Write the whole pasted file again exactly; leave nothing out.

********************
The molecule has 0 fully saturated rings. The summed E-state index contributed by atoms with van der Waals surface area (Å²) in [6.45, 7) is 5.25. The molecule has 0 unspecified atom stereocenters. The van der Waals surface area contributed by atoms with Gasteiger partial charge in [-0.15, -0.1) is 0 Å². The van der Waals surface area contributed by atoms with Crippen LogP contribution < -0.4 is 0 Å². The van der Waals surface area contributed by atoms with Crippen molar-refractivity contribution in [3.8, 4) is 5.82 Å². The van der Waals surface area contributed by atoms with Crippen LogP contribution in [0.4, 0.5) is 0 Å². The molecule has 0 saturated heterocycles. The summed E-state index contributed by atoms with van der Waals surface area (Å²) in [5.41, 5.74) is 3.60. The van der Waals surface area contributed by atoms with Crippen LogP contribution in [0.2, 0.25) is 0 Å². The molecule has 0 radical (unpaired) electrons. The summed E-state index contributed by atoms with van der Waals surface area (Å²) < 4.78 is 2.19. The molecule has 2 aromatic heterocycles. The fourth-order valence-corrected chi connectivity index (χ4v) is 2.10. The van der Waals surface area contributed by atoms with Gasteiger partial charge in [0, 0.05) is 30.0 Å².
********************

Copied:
The molecule has 0 fully saturated rings. The summed E-state index contributed by atoms with van der Waals surface area (Å²) in [6.45, 7) is 5.25. The molecule has 0 unspecified atom stereocenters. The van der Waals surface area contributed by atoms with Gasteiger partial charge in [-0.15, -0.1) is 0 Å². The van der Waals surface area contributed by atoms with Crippen LogP contribution < -0.4 is 0 Å². The van der Waals surface area contributed by atoms with Crippen molar-refractivity contribution in [3.8, 4) is 5.82 Å². The van der Waals surface area contributed by atoms with Crippen LogP contribution in [0.4, 0.5) is 0 Å². The molecule has 0 saturated heterocycles. The summed E-state index contributed by atoms with van der Waals surface area (Å²) in [5.41, 5.74) is 3.60. The van der Waals surface area contributed by atoms with Crippen LogP contribution in [0.2, 0.25) is 0 Å². The molecule has 0 radical (unpaired) electrons. The summed E-state index contributed by atoms with van der Waals surface area (Å²) < 4.78 is 2.19. The molecule has 2 aromatic heterocycles. The fourth-order valence-corrected chi connectivity index (χ4v) is 2.10. The van der Waals surface area contributed by atoms with Gasteiger partial charge in [0, 0.05) is 30.0 Å².